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    About

Journal of Nutrition

Oxford University Press

1928-

ISSN: 0022-3166 (1541-6100)
Nutrition & Dietetics - Nutrition and Dietetics - Medicine (miscellaneous)

Recent articles

1 show abstract
0022-3166 * 1541-6100 * 30080786

Article URL: https://academic.oup.com/jn/article/149/4/701/5452464?rss=1
Citation: Vol 149 No. 4 (2019) pp 701 701
Publication Date: Sat, 13 Apr 2019 00:00:00 GMT
Journal: Journal of Nutrition
2 show abstract
0022-3166 * 1541-6100 * 30080787

ABSTRACT
BackgroundHigh-fiber diets (HFDs) are recommended in the diet of persons with diabetes, yet such diets can impair macronutrient digestion and/or absorption, modify insulin sensitivity, and reset metabolism.ObjectivesWe studied the effects of a HFD on the kinetics of whole-body protein, a macronutrient that could be affected by dietary fiber, in type 1 diabetes mellitus (T1DM), under both basal-low insulinemic and hyperinsulinemic conditions.MethodsEight men with T1DM (body mass index range: 21.8–27.8 kg/m2) were studied twice - before and after the addition of guar gum (∼15 g/d) to their usual diet for ∼4 mo. Whole-body protein degradation (i.e., the rate of appearance [Ra] of endogenous leucine), leucine disposal to protein synthesis (PS), deamination, and reamination, were determined before and after the HFD, both in the postabsorptive state and following a euglycemic, hyperinsulinemic, hyperaminoacidemic clamp, using isotope dilution methods.ResultsAfter the HFD, mean values (± SEs) for postabsorptive leucine Ra decreased by ∼20%: from 2.52 (0.15) to 2.03 (0.16) μmol x kg−1 x min−1, P < 0.049, after vs. before the HFD respectively. PS also decreased, by ∼25%: from 2.03 (0.15) to 1.57 (0.15), P < 0.045. Leucine concentration (P = 0.1) and reamination (P = 0.095) decreased moderately, whereas deamination was unchanged. Following the clamp, plasma amino acid concentrations (P < 0.001), leucine deamination (+ ∼50%, P < 0.00002), reamination (+ ∼30%, P < 0.0007), and PS (+ ∼35%, P < 0.00001) were all increased compared with postabsorptive state values, whereas endogenous leucine Ra was suppressed (by 15%, P < 0.00001, and by 25%, P < 0.001, with the primary or the reciprocal pool models, respectively). No significant differences in these insulin effects before compared with after the HFD were observed. Metabolic control (glycated hemoglobin), daily insulin requirement, and insulin-mediated glucose disposal were unchanged after the HFD.ConclusionsA HFD downregulates postabsorptive protein turnover in men with T1DM, by decreasing both protein degradation and synthesis, possibly due to a subtle decrease and/or delay in amino acid absorption. It does not significantly affect the insulin (and amino acid sensitivity) to protein turnover, glucose disposal, and metabolic control.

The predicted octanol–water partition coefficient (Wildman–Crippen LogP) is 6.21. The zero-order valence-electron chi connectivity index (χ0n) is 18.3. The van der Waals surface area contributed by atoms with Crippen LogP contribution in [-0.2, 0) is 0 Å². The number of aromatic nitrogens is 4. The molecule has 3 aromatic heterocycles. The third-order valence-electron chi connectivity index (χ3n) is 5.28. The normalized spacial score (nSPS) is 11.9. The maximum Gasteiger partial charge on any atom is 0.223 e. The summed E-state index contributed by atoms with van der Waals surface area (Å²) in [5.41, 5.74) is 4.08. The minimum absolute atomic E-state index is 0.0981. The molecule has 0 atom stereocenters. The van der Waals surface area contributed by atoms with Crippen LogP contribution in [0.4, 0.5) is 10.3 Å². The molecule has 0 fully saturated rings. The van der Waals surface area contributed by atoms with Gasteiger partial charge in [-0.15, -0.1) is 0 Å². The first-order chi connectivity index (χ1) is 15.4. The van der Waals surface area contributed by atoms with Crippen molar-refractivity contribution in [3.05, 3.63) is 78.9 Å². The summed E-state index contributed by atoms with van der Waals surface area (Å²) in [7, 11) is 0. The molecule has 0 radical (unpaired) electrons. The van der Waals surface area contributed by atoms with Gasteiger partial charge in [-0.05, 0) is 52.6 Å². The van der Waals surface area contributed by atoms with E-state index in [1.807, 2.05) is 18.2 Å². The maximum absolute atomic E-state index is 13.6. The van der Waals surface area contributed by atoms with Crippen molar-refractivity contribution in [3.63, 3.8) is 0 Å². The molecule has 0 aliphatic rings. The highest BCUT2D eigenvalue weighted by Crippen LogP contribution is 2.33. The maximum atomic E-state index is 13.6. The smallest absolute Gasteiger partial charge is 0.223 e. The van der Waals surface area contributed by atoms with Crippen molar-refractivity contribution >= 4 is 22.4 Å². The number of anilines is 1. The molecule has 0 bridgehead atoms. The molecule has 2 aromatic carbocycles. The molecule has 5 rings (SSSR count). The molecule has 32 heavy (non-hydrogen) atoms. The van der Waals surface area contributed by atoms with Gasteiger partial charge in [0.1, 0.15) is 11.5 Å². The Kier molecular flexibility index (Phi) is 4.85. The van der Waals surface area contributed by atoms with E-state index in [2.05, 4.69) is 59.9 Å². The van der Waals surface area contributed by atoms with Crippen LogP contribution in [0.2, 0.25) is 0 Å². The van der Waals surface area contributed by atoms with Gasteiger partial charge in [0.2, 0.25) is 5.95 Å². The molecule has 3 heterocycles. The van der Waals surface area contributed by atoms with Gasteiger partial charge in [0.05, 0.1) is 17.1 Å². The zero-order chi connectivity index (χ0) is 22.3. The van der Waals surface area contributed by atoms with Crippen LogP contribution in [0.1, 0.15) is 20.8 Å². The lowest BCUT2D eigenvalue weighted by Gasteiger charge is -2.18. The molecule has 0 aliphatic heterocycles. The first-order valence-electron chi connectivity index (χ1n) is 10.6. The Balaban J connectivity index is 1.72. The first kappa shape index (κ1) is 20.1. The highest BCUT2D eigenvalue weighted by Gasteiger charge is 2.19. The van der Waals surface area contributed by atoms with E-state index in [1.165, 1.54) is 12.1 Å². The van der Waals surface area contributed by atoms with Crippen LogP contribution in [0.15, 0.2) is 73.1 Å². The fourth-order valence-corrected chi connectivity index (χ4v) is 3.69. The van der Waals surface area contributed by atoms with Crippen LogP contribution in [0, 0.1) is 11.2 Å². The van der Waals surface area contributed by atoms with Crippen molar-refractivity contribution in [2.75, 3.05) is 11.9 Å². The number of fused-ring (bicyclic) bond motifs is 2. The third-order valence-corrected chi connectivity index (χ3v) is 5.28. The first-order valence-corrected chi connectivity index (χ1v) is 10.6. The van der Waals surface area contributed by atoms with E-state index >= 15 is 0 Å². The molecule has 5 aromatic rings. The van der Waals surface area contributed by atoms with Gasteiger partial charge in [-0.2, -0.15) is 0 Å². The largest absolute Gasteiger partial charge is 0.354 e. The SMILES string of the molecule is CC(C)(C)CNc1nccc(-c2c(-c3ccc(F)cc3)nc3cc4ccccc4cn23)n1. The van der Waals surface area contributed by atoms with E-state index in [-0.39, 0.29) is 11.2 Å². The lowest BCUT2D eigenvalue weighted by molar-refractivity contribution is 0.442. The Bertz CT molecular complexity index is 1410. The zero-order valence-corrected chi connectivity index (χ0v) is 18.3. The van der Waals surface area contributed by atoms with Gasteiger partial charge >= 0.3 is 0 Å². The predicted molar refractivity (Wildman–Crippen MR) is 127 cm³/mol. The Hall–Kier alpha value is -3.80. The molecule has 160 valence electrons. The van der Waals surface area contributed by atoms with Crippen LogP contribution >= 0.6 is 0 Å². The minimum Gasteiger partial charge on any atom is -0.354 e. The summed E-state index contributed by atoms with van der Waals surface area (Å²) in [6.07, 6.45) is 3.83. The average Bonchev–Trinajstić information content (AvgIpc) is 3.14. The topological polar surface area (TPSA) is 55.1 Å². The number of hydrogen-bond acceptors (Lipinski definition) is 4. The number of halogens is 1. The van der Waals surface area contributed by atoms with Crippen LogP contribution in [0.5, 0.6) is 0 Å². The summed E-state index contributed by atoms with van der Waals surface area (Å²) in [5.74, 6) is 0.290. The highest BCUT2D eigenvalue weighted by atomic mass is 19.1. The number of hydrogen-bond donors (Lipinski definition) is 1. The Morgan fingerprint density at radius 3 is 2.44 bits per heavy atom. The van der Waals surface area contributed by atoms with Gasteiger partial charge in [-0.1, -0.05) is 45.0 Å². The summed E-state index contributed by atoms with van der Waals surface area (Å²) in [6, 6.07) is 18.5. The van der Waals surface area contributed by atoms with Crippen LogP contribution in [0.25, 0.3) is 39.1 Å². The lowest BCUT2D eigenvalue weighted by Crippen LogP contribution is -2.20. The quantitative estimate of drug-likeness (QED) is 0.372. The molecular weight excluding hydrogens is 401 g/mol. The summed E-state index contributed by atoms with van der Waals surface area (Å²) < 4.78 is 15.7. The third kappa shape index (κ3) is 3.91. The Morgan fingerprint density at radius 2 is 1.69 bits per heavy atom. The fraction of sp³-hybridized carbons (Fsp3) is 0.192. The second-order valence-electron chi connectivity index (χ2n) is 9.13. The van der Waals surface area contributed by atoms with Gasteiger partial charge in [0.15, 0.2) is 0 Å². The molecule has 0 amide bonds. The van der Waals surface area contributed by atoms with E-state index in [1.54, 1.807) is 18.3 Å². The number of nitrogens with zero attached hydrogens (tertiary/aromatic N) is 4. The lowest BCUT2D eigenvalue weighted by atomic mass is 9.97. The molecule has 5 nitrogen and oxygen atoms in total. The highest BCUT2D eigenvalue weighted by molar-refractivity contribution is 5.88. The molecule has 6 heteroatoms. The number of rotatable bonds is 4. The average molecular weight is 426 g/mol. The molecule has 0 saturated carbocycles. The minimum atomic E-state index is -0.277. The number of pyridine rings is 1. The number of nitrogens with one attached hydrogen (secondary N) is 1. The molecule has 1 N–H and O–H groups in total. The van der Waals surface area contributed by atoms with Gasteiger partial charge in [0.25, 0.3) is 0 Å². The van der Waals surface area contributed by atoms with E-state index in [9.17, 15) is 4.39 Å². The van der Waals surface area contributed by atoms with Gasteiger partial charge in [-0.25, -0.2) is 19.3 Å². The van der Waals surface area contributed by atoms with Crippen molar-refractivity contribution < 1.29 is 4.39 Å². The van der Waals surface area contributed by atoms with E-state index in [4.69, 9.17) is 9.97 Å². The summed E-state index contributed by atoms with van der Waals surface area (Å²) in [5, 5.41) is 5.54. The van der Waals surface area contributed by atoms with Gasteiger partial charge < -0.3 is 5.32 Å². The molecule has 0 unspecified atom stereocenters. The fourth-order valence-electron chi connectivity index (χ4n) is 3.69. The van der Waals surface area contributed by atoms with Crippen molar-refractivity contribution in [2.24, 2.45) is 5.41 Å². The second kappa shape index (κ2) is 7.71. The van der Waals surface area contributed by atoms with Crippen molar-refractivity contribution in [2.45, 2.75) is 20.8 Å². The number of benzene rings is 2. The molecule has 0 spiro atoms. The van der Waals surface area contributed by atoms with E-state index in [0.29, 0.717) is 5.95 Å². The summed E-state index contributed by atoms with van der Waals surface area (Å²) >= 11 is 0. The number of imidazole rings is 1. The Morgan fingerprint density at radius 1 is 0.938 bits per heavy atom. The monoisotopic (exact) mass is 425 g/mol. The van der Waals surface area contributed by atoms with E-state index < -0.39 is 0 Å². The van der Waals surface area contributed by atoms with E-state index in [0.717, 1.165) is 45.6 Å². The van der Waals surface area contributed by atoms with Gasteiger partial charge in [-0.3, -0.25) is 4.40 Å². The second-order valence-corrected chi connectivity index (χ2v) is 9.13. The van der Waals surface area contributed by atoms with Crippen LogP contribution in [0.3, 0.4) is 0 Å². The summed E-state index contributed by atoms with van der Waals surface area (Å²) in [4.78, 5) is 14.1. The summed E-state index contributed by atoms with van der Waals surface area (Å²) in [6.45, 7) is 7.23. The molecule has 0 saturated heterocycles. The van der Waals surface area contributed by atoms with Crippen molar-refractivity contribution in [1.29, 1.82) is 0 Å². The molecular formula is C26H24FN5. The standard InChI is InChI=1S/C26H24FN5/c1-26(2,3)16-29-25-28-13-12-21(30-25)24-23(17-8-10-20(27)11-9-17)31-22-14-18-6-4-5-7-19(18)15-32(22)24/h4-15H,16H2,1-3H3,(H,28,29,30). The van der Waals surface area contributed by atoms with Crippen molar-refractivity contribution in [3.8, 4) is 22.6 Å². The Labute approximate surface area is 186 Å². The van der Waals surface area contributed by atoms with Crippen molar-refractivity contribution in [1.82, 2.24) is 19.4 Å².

3 show abstract
0022-3166 * 1541-6100 * 30080788

Article URL: https://academic.oup.com/jn/article/149/4/698/5452447?rss=1
Citation: Vol 149 No. 4 (2019) pp 698 698
Publication Date: Sat, 13 Apr 2019 00:00:00 GMT
Journal: Journal of Nutrition
4 show abstract
0022-3166 * 1541-6100 * 30080789

ABSTRACT